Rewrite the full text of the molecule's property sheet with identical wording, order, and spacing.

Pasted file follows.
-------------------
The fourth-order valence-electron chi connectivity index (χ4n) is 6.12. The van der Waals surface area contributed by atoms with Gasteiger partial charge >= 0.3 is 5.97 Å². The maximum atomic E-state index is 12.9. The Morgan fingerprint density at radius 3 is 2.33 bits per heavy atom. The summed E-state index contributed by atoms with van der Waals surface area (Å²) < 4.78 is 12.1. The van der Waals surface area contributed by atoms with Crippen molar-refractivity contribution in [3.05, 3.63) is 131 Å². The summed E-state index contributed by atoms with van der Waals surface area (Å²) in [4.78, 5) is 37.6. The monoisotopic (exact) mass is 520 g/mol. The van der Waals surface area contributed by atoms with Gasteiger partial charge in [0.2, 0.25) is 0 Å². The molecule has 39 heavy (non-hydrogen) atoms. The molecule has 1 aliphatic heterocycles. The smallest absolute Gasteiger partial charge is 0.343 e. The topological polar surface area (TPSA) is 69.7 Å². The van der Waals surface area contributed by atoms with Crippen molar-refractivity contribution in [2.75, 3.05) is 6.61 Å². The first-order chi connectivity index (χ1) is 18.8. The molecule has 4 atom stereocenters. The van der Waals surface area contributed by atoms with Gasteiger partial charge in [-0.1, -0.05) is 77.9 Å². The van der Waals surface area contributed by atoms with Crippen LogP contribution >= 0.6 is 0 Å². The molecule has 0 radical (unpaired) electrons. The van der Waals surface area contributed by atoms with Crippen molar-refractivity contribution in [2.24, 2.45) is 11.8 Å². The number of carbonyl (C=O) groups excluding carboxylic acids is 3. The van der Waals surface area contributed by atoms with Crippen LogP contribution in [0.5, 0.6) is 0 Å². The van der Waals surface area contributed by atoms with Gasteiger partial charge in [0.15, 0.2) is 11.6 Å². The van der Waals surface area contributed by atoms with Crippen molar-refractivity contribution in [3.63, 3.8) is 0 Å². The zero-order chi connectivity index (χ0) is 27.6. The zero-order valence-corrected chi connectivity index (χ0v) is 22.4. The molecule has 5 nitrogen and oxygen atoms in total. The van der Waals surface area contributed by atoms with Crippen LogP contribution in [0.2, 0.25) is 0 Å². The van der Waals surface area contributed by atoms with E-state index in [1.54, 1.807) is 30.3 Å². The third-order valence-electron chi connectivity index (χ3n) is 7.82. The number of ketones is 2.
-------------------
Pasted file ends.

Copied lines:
The fourth-order valence-electron chi connectivity index (χ4n) is 6.12. The van der Waals surface area contributed by atoms with Gasteiger partial charge >= 0.3 is 5.97 Å². The maximum atomic E-state index is 12.9. The Morgan fingerprint density at radius 3 is 2.33 bits per heavy atom. The summed E-state index contributed by atoms with van der Waals surface area (Å²) < 4.78 is 12.1. The van der Waals surface area contributed by atoms with Crippen molar-refractivity contribution in [3.05, 3.63) is 131 Å². The summed E-state index contributed by atoms with van der Waals surface area (Å²) in [4.78, 5) is 37.6. The monoisotopic (exact) mass is 520 g/mol. The van der Waals surface area contributed by atoms with Gasteiger partial charge in [0.2, 0.25) is 0 Å². The molecule has 39 heavy (non-hydrogen) atoms. The molecule has 1 aliphatic heterocycles. The smallest absolute Gasteiger partial charge is 0.343 e. The topological polar surface area (TPSA) is 69.7 Å². The van der Waals surface area contributed by atoms with Crippen molar-refractivity contribution in [2.75, 3.05) is 6.61 Å². The first-order chi connectivity index (χ1) is 18.8. The molecule has 4 atom stereocenters. The van der Waals surface area contributed by atoms with Gasteiger partial charge in [-0.1, -0.05) is 77.9 Å². The van der Waals surface area contributed by atoms with Crippen LogP contribution >= 0.6 is 0 Å². The molecule has 0 radical (unpaired) electrons. The van der Waals surface area contributed by atoms with Crippen molar-refractivity contribution in [2.24, 2.45) is 11.8 Å². The number of carbonyl (C=O) groups excluding carboxylic acids is 3. The van der Waals surface area contributed by atoms with Crippen LogP contribution in [0.5, 0.6) is 0 Å². The van der Waals surface area contributed by atoms with Gasteiger partial charge in [0.15, 0.2) is 11.6 Å². The van der Waals surface area contributed by atoms with Crippen molar-refractivity contribution in [3.63, 3.8) is 0 Å². The zero-order chi connectivity index (χ0) is 27.6. The zero-order valence-corrected chi connectivity index (χ0v) is 22.4. The molecule has 5 nitrogen and oxygen atoms in total. The van der Waals surface area contributed by atoms with Crippen LogP contribution in [0.2, 0.25) is 0 Å². The van der Waals surface area contributed by atoms with E-state index in [1.54, 1.807) is 30.3 Å². The third-order valence-electron chi connectivity index (χ3n) is 7.82. The number of ketones is 2.